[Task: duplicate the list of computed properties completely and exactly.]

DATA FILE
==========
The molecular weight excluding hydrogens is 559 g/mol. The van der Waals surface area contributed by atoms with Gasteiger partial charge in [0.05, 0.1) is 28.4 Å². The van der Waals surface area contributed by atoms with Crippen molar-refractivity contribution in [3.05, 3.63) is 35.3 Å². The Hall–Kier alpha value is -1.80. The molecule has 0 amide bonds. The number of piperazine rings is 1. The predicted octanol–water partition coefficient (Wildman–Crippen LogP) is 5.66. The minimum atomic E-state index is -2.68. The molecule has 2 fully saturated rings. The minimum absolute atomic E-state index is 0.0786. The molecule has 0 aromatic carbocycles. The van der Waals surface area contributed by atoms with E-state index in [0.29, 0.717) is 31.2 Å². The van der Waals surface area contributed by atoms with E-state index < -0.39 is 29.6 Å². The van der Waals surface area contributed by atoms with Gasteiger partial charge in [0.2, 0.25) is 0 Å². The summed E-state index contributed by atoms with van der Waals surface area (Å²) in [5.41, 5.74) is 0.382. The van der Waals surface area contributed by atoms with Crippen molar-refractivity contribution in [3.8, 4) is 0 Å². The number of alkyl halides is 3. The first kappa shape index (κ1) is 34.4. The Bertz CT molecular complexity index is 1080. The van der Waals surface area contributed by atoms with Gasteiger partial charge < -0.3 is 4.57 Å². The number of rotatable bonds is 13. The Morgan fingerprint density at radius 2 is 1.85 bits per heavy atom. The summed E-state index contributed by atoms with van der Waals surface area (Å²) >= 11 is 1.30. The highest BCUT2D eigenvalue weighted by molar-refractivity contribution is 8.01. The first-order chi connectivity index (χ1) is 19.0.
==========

The molecular weight excluding hydrogens is 559 g/mol. The van der Waals surface area contributed by atoms with Gasteiger partial charge in [0.05, 0.1) is 28.4 Å². The van der Waals surface area contributed by atoms with Crippen molar-refractivity contribution in [3.05, 3.63) is 35.3 Å². The Hall–Kier alpha value is -1.80. The molecule has 0 amide bonds. The number of piperazine rings is 1. The predicted octanol–water partition coefficient (Wildman–Crippen LogP) is 5.66. The minimum atomic E-state index is -2.68. The molecule has 2 fully saturated rings. The minimum absolute atomic E-state index is 0.0786. The molecule has 0 aromatic carbocycles. The van der Waals surface area contributed by atoms with E-state index in [0.29, 0.717) is 31.2 Å². The van der Waals surface area contributed by atoms with E-state index < -0.39 is 29.6 Å². The van der Waals surface area contributed by atoms with Gasteiger partial charge in [0.2, 0.25) is 0 Å². The summed E-state index contributed by atoms with van der Waals surface area (Å²) in [5.41, 5.74) is 0.382. The van der Waals surface area contributed by atoms with Crippen molar-refractivity contribution in [3.8, 4) is 0 Å². The number of alkyl halides is 3. The first kappa shape index (κ1) is 34.4. The Bertz CT molecular complexity index is 1080. The van der Waals surface area contributed by atoms with Gasteiger partial charge < -0.3 is 4.57 Å². The number of rotatable bonds is 13. The Morgan fingerprint density at radius 2 is 1.85 bits per heavy atom. The summed E-state index contributed by atoms with van der Waals surface area (Å²) >= 11 is 1.30. The highest BCUT2D eigenvalue weighted by molar-refractivity contribution is 8.01. The first-order chi connectivity index (χ1) is 19.0.